S Korea Helps Fund Dangkao School for Vocational Training

The government plans to open a vocational school next year as part of an effort to train millions of unskilled workers, officials said Tuesday.

“In this time of Cambodia [realizing] international globalization, the need [for] human resources is very large,” said Minister of Cabinet Sok An at a workshop to develop the school.

South Korea is helping fund the $26 million school with a loan agree­ment signed in 2002. The school plans to teach skills such as hotel management, cooking, electronics repair, design and construction.

The project seeks to transfer the Korean Vocational Training System, which helped develop South Korea’s industrial development, to Cambodia, said South Am­bassador Lee Han Gon at the workshop.

“Superior technical manpower that [is] fostered and supplied by the school can be used as the generating power for Cambodia’s economic and social progress, and Cambodia will rise as the Mecca for cultivating high-quality human resources,” the ambassador said.

The government will fund 20 percent of the school’s costs, said Khun Ranine, project manager of the National Cambodia-Korea Vocational Training School Pro­ject. Officials plan for the school to offer training in 12 skill areas for 3,000 short-term students and 600 long-term students per year.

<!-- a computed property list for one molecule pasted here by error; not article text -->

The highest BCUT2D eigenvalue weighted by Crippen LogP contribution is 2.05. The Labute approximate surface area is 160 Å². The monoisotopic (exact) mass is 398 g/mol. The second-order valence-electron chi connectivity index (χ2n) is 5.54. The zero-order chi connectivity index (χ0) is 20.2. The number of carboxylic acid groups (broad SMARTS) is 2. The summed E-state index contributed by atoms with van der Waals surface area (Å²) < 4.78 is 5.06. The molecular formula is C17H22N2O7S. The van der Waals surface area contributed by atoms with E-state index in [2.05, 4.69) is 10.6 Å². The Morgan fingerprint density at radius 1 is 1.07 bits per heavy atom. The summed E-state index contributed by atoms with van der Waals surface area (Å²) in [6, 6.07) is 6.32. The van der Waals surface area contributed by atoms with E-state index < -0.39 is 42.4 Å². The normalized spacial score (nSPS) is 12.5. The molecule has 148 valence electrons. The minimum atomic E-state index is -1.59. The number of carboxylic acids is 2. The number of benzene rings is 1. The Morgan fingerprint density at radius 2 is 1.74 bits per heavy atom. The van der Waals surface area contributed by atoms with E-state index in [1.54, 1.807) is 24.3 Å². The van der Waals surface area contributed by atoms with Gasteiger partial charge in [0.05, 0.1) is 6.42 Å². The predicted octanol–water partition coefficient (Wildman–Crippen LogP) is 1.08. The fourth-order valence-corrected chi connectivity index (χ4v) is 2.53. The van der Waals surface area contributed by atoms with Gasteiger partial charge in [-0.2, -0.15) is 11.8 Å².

The school’s construction began last June in Phnom Penh’s Dang­kao district and is expected to be completed by the end of the year.

Sok An estimated that 3.5 million of the country’s 5 million-strong labor force is unskilled.

About 200,000 people leave school and need jobs every year, he added.

Job opportunities will open up as a labor force of in­creasingly skilled workers at­tracts foreign investment, Lee Han Gon said.

“Through the cultivation of superior manpower, it is ex­pected that there will be more foreign investment in Cambodia, and it will become easier for Cambodia to attract foreign enterprises,” he said.

Tuition fees for the school have not yet been determined. If all goes well, officials said, they may promote the school throughout the region.

“We will consider offering training to Myanmar or Laos,” Khun Ranine said.

 

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